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Reconstruction of Transmission Pairs for novel Coronavirus Disease 2019 (COVID-19) in mainland China: Estimation of Super-spreading Events, Serial Interval, and Hazard of Infection.

Abstract

Non-negligible frequency of super-spreading events, short serial intervals, and a higher risk of being infected outside of households for male people of working age indicate a significant barrier to the identification and management of COVID-19 cases, which requires enhanced non-pharmaceutical interventions to mitigate this pandemic.

Knowledge on the epidemiological features and transmission patterns of COVID-19 is accumulating. Detailed line-list data with household settings can advance the understanding of COVID-19 transmission dynamics.

A unique database with detailed demographic characteristics, travel history, social relationships, and epidemiological timelines for 1,407 transmission pairs that formed 643 transmission clusters in mainland China was reconstructed from 9,120 COVID-19 confirmed cases reported during January 15 - February 29, 2020. Statistical model fittings were used to identify the super-spreaders and estimate serial interval distributions. Age and gender-stratified hazard of infection were estimated for household versus non-household transmissions.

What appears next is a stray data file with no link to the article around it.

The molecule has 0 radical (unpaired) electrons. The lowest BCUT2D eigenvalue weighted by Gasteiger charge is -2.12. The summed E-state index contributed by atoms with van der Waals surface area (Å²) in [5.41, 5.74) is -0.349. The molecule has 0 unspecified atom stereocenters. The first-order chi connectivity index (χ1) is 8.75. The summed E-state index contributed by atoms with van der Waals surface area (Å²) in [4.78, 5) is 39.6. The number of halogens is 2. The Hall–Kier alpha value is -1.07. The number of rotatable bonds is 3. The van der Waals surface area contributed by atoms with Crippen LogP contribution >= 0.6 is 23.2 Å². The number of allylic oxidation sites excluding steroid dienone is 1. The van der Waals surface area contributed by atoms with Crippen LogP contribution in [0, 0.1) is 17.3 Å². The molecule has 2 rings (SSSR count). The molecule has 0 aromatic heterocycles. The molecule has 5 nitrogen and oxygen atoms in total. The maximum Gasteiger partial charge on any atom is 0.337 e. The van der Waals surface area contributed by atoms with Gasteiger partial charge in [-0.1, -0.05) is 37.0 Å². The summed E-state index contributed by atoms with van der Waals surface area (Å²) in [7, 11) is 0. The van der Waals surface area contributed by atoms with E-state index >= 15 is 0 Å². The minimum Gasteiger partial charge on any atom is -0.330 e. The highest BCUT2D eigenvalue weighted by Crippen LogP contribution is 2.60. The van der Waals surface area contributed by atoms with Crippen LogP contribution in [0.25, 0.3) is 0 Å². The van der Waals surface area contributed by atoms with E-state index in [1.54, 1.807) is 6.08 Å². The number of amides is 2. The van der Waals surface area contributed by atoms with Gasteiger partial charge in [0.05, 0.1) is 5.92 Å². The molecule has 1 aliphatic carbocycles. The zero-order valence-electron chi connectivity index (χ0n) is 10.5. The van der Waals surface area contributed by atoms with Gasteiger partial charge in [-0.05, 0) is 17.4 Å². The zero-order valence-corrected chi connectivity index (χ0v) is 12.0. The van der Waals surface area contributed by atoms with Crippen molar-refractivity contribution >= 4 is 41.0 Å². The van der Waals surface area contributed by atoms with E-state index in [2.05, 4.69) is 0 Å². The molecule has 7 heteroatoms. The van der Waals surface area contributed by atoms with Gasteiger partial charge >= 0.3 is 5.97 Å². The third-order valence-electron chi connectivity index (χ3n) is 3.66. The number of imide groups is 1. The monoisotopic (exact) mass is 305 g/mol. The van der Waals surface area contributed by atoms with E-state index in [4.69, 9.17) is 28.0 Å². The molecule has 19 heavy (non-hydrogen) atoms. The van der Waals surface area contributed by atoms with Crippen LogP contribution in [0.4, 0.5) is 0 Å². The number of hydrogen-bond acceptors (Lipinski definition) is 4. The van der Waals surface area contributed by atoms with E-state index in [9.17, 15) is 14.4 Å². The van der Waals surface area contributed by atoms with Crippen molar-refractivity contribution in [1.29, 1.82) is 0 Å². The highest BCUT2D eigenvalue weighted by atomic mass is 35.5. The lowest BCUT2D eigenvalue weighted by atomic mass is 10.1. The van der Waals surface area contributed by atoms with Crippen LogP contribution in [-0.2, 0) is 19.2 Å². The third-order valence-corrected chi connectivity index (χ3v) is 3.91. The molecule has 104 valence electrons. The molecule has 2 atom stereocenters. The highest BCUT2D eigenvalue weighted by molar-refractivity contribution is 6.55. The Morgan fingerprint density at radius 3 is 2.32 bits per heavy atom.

There were 34 primary cases identified as super-spreaders, with 5 super-spreading events occurred within households. Mean and standard deviation of serial intervals were estimated as 5.0 (95% CrI: 4.4, 5.5) and 5.2 (95% CrI: 4.9, 5.7) days for household transmissions and 5.2 (95% CrI: 4.6, 5.8) and 5.3 (95% CrI: 4.9, 5.7) days for non-household transmissions, respectively. Hazard of being infected outside of households is higher for age between 18 and 64 years, whereas hazard of being infected within households is higher for young and old people.

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